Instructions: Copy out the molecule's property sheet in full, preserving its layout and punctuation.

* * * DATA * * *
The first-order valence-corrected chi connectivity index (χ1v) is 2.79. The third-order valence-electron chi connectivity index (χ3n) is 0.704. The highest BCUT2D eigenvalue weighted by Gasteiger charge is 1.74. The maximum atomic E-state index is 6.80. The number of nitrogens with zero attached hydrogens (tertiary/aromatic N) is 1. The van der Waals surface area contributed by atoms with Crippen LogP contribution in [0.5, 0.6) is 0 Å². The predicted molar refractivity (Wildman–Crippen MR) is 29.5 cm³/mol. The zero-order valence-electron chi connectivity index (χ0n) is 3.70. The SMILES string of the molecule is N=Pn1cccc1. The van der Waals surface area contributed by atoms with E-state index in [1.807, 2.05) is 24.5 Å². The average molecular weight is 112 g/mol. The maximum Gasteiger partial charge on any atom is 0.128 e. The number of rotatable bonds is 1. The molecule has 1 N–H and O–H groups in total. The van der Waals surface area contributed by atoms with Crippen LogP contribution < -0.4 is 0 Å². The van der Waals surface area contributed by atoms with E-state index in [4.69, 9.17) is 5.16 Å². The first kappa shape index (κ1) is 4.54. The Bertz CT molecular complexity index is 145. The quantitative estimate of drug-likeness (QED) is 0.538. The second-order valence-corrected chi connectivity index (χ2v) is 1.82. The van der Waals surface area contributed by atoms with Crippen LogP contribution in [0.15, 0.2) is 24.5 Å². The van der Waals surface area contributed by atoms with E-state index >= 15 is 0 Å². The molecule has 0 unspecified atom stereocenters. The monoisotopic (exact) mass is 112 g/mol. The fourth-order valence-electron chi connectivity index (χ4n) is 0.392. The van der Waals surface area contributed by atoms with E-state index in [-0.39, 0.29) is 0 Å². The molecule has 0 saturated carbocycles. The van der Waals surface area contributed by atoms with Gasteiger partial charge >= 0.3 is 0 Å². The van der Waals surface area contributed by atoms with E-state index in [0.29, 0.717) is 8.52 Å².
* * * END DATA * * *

The first-order valence-corrected chi connectivity index (χ1v) is 2.79. The third-order valence-electron chi connectivity index (χ3n) is 0.704. The highest BCUT2D eigenvalue weighted by Gasteiger charge is 1.74. The maximum atomic E-state index is 6.80. The number of nitrogens with zero attached hydrogens (tertiary/aromatic N) is 1. The van der Waals surface area contributed by atoms with Crippen LogP contribution in [0.5, 0.6) is 0 Å². The predicted molar refractivity (Wildman–Crippen MR) is 29.5 cm³/mol. The zero-order valence-electron chi connectivity index (χ0n) is 3.70. The SMILES string of the molecule is N=Pn1cccc1. The van der Waals surface area contributed by atoms with E-state index in [1.807, 2.05) is 24.5 Å². The average molecular weight is 112 g/mol. The maximum Gasteiger partial charge on any atom is 0.128 e. The number of rotatable bonds is 1. The molecule has 1 N–H and O–H groups in total. The van der Waals surface area contributed by atoms with Crippen LogP contribution < -0.4 is 0 Å². The van der Waals surface area contributed by atoms with E-state index in [4.69, 9.17) is 5.16 Å². The first kappa shape index (κ1) is 4.54. The Bertz CT molecular complexity index is 145. The quantitative estimate of drug-likeness (QED) is 0.538. The second-order valence-corrected chi connectivity index (χ2v) is 1.82. The van der Waals surface area contributed by atoms with Crippen LogP contribution in [0.15, 0.2) is 24.5 Å². The van der Waals surface area contributed by atoms with E-state index >= 15 is 0 Å². The molecule has 0 unspecified atom stereocenters. The monoisotopic (exact) mass is 112 g/mol. The fourth-order valence-electron chi connectivity index (χ4n) is 0.392. The van der Waals surface area contributed by atoms with E-state index in [-0.39, 0.29) is 0 Å². The molecule has 0 saturated carbocycles. The van der Waals surface area contributed by atoms with Gasteiger partial charge >= 0.3 is 0 Å². The van der Waals surface area contributed by atoms with E-state index in [0.29, 0.717) is 8.52 Å².